Probably the most disconcerting aspect of bus-riding I found personally was the fact that one’s ticket is purchased not from the driver or an electronic machine, but from a conductor usually seated in the middle of the bus, dividing the vehicle into the ‘unpaid’ and ‘paid’. This system’s sole advantage, locals have explained to me, is that it provides employment for those filling the role of conductor, but for the passenger, it means that payment must occur at the same time as the bus lurches off again.

When you remember the normal patterns of driving as described above, this makes for a tricky balancing exercise. Standing legs apart, preferably wedged against the metal turnstile, I fumble for the right change, while holding notebook between elbow and ribs, all the while praying that the driver won’t decide to suddenly decelerate, thus sending me staggering and my coins rolling. Locals never seem to have this problem, and I have often watched, red-faced from my seat, straining to spot something in their body posture that’s the secret of their success.

A final note on São Paulo’s roads – leave the keys hanging at home if there’s one of the city’s torrential downpours. A mere 20 minutes of rain produces complete gridlock, if you’re not actually merrily floating home in your car-come-raft. This article may not have provided much by way of car rental contact details or petrol prices, but for me, knowing all of the above beforehand would have saved a lot of minor heart attacks, near misses or humiliations. Enjoy!”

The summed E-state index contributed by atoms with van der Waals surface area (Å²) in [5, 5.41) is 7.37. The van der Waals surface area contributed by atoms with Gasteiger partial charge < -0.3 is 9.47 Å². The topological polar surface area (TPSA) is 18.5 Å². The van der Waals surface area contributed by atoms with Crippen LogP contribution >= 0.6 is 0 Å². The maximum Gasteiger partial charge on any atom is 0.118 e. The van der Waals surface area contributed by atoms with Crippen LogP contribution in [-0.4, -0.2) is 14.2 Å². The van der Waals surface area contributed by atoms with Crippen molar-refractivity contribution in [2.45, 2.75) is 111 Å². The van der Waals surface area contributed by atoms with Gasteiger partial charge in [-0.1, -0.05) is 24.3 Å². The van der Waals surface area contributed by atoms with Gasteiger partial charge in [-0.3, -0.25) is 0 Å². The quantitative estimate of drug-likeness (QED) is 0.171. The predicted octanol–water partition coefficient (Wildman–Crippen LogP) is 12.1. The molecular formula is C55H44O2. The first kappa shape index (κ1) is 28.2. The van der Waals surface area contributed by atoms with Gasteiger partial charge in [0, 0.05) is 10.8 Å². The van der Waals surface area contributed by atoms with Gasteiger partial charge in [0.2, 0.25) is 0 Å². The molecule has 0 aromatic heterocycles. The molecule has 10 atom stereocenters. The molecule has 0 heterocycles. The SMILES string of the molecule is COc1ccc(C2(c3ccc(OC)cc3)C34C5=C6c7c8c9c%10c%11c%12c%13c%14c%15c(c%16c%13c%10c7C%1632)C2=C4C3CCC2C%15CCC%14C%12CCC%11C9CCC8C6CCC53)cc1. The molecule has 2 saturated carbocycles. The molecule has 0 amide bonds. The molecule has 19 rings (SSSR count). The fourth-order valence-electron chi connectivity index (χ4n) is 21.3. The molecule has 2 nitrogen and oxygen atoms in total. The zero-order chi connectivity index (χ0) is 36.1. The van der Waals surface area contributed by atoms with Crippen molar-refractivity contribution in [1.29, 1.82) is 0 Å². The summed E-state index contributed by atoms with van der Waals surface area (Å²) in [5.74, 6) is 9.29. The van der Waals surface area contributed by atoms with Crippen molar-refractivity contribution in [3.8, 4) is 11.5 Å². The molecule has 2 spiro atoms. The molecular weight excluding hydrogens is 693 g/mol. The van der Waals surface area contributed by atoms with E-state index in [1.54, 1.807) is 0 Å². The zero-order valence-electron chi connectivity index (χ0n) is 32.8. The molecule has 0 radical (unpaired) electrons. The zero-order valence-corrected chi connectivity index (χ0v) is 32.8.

By Pat Moraes
Frequent readers of Gringoes might recall that I wrote a short article last November about shipping some household items from our home in California to our home in São Jose dos Campos, in the state of São Paulo. We used a company, Confianca Moving, and shipped twelve boxes including two large leather recliners, two bikes and two wheel chairs to donate to the Saint Vincent De Paul Society in the town where my husband grew up, in addition to the usual assortment of small household items that I felt would make our move to Brazil a little easier. I reported at that time that this company offered the opportunity to ship as little as three cubic meters without having to ship a whole container of goods, and that the price including insurance and fees was less than US$1500. With a shipment this size, the service included pick up at our home in California and delivery to our home in Brazil. Packing was available for an additional fee, so we happily did our own packing. At the time that I wrote that article we were very favorably impressed with the company and their staff. I promised to report back after the items were delivered with the rest of the story.

I am pleased to report that we are still pleased with the services that we received from Confianca Moving. The items were received reasonably close to the time frame of 90 days that we were quoted, which is remarkable since they were shipped over Christmas and New Years and came into the Port of Santos which is incredibly busy and chaotic. In addition to the timeliness we were relieved that we were not required to fill in any additional paperwork whatsoever and that there were no final hidden fees that we had to come up with. The boxes looked exactly like they did when they were picked up at our house. One would never guess that they had traveled anywhere. The only damage was one broken vase, which was easy to glue, and which was totally our fault for the way it was packed.